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JOURNAL ARTICLE

Systematic reviews published in higher impact clinical journals were of higher quality

Padhraig S Fleming, Despina Koletsi, Jadbinder Seehra, Nikolaos Pandis
Journal of Clinical Epidemiology 2014, 67 (7): 754-9
24709031

OBJECTIVES: To compare the methodological quality of systematic reviews (SRs) published in high- and low-impact factor (IF) Core Clinical Journals. In addition, we aimed to record the implementation of aspects of reporting, including Preferred Reporting Items for Systematic Reviews and Meta-analyses (PRISMA) flow diagram, reasons for study exclusion, and use of recommendations for interventions such as Grading of Recommendations Assessment, Development and Evaluation (GRADE).

STUDY DESIGN AND SETTING: We searched PubMed for systematic reviews published in Core Clinical Journals between July 1 and December 31, 2012. We evaluated the methodological quality using the Assessment of Multiple Systematic Reviews (AMSTAR) tool.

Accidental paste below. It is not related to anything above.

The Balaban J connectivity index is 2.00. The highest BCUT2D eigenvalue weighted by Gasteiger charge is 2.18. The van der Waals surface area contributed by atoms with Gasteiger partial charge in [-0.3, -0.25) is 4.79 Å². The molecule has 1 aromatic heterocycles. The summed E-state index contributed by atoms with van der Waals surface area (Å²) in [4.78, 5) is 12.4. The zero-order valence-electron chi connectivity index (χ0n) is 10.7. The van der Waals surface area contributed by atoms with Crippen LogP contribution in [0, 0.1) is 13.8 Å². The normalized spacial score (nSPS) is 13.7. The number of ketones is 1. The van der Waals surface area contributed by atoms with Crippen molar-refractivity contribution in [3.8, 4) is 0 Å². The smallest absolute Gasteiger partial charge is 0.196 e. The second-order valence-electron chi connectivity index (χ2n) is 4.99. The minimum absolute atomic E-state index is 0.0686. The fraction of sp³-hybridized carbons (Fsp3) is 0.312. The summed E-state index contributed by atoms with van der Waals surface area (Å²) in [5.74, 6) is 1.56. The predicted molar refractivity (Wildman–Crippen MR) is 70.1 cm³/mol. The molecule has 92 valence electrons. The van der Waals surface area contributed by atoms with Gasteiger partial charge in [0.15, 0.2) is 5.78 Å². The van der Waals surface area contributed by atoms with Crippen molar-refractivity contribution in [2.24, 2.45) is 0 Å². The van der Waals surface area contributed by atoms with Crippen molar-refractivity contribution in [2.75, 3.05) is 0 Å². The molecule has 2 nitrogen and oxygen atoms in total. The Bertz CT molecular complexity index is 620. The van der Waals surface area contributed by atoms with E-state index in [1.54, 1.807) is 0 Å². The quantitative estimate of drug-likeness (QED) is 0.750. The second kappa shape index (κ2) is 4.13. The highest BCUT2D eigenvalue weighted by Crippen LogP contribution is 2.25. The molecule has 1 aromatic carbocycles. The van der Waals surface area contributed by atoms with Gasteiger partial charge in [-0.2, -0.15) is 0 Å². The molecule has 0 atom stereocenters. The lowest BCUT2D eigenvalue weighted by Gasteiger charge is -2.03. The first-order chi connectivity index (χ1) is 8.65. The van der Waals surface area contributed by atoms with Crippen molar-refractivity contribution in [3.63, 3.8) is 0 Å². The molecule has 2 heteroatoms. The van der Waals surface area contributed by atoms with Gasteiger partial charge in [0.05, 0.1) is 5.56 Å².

RESULTS: Over the 6-month period, 327 interventional systematic reviews were identified with a mean AMSTAR score of 63.3% (standard deviation, 17.1%), when converted to a percentage scale. We identified deficiencies in relation to a number of quality criteria including delineation of excluded studies and assessment of publication bias. We found that SRs published in higher impact journals were undertaken more rigorously with higher percentage AMSTAR scores (per IF unit: β = 0.68%; 95% confidence interval: 0.32, 1.04; P < 0.001), a discrepancy likely to be particularly relevant when differences in IF are large.

CONCLUSION: Methodological quality of SRs appears to be better in higher impact journals. The overall quality of SRs published in many Core Clinical Journals remains suboptimal.

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